Most of us believe we know what purpose our products serve. We assume we understand our customers – what they want, and how and where they want it. The amount of customer data at our fingertips is unprecedented, and yet, we’re not getting any better at innovating for them. Clay Christensen, foremost authority on innovation and father of disruptive innovation theory, and Bob Moesta, a lean innovation expert who focuses on the creation, development and launching of new products and services, believe it’s because we’re not asking the right questions.

Innovation shouldn’t be hit or miss – which is why Christensen and his colleagues Taddy Hall, Karen Dillon and David Duncan wrote “Competing Against Luck: The Story of Innovation and Customer Choice” (HarperBusiness, October 2016). Already ranked #1 in Amazon Japan’s marketing/sales business category, the best-selling book is now available in Japanese translation.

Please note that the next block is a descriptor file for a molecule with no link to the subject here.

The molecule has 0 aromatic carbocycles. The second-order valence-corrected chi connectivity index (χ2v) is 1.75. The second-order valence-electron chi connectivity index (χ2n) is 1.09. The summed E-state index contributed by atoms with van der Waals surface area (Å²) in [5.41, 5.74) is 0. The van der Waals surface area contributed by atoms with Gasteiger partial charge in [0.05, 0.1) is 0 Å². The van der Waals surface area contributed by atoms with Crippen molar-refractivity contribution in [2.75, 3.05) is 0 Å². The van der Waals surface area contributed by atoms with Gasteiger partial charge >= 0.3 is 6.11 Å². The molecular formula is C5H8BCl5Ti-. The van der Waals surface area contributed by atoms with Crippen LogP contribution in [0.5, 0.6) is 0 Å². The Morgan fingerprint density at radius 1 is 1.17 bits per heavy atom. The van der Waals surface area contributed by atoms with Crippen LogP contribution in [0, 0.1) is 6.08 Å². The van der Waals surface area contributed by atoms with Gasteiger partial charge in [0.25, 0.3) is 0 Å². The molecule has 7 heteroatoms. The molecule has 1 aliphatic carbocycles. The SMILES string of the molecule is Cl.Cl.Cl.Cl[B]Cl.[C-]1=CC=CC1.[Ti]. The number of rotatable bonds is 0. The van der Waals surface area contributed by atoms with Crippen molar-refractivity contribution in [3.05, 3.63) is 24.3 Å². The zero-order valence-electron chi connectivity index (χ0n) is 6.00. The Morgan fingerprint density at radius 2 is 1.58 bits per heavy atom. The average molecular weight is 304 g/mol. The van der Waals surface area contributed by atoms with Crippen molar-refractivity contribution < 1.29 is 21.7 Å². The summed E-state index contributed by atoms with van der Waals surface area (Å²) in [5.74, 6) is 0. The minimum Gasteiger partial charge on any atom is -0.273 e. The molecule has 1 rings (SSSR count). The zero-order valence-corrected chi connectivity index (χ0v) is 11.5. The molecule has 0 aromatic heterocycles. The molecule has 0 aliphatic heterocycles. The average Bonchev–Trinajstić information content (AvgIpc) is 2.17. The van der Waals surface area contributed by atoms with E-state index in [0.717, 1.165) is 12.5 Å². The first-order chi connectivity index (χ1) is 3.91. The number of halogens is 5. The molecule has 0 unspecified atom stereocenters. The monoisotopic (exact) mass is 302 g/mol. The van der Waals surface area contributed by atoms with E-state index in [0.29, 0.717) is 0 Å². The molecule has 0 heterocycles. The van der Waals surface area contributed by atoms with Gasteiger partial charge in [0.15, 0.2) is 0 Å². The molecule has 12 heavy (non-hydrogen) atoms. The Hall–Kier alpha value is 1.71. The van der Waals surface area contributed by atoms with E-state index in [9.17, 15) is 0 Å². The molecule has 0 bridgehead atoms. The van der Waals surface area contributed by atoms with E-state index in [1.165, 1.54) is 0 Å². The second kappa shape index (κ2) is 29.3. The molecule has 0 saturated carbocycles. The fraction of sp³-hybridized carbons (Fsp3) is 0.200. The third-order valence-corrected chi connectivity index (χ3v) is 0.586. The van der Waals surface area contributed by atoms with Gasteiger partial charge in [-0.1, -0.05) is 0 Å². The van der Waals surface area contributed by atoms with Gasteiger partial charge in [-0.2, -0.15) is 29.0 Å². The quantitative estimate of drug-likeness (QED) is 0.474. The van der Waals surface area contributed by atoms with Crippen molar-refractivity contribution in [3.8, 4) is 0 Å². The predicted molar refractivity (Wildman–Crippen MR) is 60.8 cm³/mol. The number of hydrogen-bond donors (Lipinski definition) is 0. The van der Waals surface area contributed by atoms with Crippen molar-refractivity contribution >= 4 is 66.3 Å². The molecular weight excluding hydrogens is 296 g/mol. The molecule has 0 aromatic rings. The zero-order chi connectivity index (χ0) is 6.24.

Contrary to popular belief, customers don’t buy products and services. They hire them to do a job.Click To Tweet

“Over the past two decades, we’ve watched great companies fail time and again – and waste billions on go-nowhere R&D efforts – because they’re focusing on the wrong things,” Christensen and Moesta explain in a Harvard Business Review article. “Rather than looking at specific customer use-cases, they chase the false sense of security offered by sophisticated algorithms or market surveys, or they focus on technical improvements rather than customer needs.”

Contrary to popular belief, customers don’t buy products and services. They hire them to do a job. And without understanding the jobs your customers need done, your innovations will continue to be risky wagers. “Competing Against Luck” will help managers learn how to apply Jobs to Be Done theory to predict with much more clarity which innovations customers actually want and are willing to pay premium prices for.

Order “Competing Against Luck” and increase your company’s capacity to innovate – and succeed. Contact us for more information on the Jobs to Be Done theory.